Santa Rita No. 1, located in Section 2, Block 2, University of Texas lands in Reagan County, came in on May 28, 1923. Several shady promotions of "salted" wells were perpetrated in West Texas in the 1920s. But the Santa Rita well, which flowed intermittently until the end of June, proved that oil existed in the region. The Santa Rita resulted from the efforts of several men over a period of four years. The land promotion was initiated in January 1919 by Rupert P. Ricker, a University of Texas graduate, Reagan County lawyer, and World War I veteran who took advantage of a 1917 law that allowed the leasing of state land for oil exploration. He and four associates made preliminary applications on 431,360 acres owned by the University of Texas in Reagan, Upton, Irion, and Crockett counties. A filing fee of $43,136 was due the General Land Office in thirty days. Ricker intended to promote the land deal in Fort Worth and sell enough leases to pay the filing fee. When he found no interest in his land deal as the thirty-day deadline neared, he sold his ideas, maps, and preliminary leases for $2,500 to an old army friend from El Paso, Frank T. Pickrell.
Pickrell and his partner, Haymon Krupp, a prosperous El Paso merchant, had no better luck promoting the acreage than had Ricker. Not wanting to lose their investment but still hoping to promote the leases, Pickrell and Krupp decided to develop the acreage themselves. Krupp borrowed the money to cover the filing fee. He and his New York friends incorporated as Texon Oil and Land Company (see TEXON, TEXAS) to raise capital, but the company stock sold too slowly to fund drilling on the acreage. Pickrell then persuaded the board of directors to approve a sales promotion for certificates of interest in a sixteen-section block of leases called Group No. 1. Investors paid $200 each for a .0004882 interest in the group. Texon Oil raised over $100,000 from the promotion and used some of the capital to make rental payments and to buy used drilling equipment. The first oil test on Group No. 1 acreage was called Santa Rita No. 1, named for the saint of the impossible. The well was spudded on January 8, 1921, just before the thirty-day deadline.
Pickrell, who had no experience in oil, considered himself lucky to have hired an experienced driller, Carl Cromwell, for fifteen dollars a day and stock in the company. Cromwell moved his family to the lonely drilling site beside the tracks of the Orient Railroad. For 646 days the cable-tool rig pounded, and the two-man crew bailed the hole. They averaged only 4.7 feet a day. Late on May 27, 1923, the bit drilled into the dolomitic sands, called "Big Lime," just above the 3,050-foot level. Cromwell shut down the well when he saw gas bubbles escaping from the casinghead. The driller and his tool dresser, Dee Locklin, were convinced they had an oil well and left the site to lease surrounding mineral acreage while the discovery was yet unknown.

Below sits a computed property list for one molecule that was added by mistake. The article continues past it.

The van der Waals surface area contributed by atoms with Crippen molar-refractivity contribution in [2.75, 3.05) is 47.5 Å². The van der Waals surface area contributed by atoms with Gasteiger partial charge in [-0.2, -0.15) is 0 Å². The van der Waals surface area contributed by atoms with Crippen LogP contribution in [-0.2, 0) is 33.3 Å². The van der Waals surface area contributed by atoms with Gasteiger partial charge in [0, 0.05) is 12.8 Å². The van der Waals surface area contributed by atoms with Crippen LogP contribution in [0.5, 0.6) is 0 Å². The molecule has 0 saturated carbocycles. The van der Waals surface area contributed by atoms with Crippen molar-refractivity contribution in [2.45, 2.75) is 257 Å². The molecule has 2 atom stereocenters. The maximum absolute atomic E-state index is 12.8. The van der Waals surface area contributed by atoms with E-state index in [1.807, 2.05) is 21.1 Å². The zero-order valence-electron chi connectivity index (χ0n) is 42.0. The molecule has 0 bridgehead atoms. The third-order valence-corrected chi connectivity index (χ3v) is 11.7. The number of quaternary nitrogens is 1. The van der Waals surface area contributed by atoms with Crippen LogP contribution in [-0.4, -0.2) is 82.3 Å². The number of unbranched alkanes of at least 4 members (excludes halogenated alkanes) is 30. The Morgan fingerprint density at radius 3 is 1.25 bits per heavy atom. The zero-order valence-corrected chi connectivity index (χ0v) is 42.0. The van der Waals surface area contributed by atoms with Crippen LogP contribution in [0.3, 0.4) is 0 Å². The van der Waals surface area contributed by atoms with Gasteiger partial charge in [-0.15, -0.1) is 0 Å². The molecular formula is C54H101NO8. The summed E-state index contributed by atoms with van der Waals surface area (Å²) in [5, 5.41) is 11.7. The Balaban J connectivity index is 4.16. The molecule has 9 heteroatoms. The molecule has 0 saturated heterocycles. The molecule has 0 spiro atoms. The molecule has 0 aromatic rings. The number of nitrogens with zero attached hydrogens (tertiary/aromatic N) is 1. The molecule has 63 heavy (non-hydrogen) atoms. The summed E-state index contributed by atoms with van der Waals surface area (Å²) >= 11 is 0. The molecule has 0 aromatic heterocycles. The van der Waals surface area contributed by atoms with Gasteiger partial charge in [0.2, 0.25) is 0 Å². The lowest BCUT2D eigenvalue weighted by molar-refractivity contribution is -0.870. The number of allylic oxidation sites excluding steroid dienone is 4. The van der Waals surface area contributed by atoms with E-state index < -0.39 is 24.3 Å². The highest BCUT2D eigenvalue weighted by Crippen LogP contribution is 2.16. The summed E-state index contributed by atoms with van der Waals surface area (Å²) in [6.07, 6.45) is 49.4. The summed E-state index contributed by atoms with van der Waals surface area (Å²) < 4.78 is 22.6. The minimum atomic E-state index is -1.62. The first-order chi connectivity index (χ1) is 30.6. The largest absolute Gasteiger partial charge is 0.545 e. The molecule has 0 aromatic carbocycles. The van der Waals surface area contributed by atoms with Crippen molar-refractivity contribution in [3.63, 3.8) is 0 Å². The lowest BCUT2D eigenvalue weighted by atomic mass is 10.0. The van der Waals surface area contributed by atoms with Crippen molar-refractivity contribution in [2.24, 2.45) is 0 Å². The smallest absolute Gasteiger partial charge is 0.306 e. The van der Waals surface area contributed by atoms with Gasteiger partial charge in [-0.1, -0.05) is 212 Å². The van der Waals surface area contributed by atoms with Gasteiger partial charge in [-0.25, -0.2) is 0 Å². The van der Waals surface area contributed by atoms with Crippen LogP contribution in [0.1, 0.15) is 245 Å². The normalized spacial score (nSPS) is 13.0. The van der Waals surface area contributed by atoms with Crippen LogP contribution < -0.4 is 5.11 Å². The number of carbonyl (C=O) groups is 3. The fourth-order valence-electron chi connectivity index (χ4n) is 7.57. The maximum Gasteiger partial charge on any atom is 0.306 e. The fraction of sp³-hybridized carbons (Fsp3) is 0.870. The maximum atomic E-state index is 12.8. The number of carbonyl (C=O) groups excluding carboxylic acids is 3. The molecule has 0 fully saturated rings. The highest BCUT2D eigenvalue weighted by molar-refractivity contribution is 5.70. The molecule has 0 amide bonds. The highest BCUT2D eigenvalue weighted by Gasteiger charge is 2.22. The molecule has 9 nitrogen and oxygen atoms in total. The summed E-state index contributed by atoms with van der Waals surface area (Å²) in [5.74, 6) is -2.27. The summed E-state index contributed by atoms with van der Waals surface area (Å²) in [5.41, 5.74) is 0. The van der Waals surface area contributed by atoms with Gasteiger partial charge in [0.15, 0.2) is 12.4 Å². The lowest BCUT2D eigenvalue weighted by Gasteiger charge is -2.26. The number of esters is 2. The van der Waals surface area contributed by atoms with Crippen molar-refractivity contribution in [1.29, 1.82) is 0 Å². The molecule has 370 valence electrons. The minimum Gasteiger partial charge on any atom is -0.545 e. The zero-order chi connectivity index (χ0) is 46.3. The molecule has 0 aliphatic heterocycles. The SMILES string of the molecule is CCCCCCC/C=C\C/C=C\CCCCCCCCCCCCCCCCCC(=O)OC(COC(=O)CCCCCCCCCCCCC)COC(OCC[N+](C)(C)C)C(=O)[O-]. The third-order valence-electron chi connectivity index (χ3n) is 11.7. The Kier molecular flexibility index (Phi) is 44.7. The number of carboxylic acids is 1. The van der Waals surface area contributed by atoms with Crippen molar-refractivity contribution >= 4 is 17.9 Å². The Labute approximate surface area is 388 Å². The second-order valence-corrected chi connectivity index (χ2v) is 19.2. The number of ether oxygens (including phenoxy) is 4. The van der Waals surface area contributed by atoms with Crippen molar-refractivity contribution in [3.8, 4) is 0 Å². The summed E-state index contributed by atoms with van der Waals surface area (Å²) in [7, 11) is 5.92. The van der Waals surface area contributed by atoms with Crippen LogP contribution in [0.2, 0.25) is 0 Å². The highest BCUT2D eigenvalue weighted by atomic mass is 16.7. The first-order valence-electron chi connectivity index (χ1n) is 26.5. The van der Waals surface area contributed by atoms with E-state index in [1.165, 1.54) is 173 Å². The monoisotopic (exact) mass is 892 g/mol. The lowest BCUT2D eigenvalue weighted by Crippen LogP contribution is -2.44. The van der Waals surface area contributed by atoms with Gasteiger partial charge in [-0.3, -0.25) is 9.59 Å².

Early on May 28, with no further drilling, the Santa Rita roared to life, sprayed oil over the top of the derrick, and covered a 250-yard area around the site. The well attracted the attention of area residents and scouts from major oil companies, and Pickrell eventually enlisted the aid of independent oilman Mike Benedum to test the extent of his field. Benedum's efforts proved that the area was indeed rich in oil and that Santa Rita No. 1 was just a small beginning for the men who promoted it, for the University of Texas, and for other oil-rich areas of the Permian Basin.
In 1940, under the leadership of the Texas State Historical Association, the Santa Rita rig was moved from its original site to the University of Texas campus in Austin. Its presence commemorates a time of transformation for both the University of Texas and Texas A&M University, which shared in the university's land royalties. In 1990, after almost sixty-seven years of production, the Santa Rita No. 1 was finally plugged.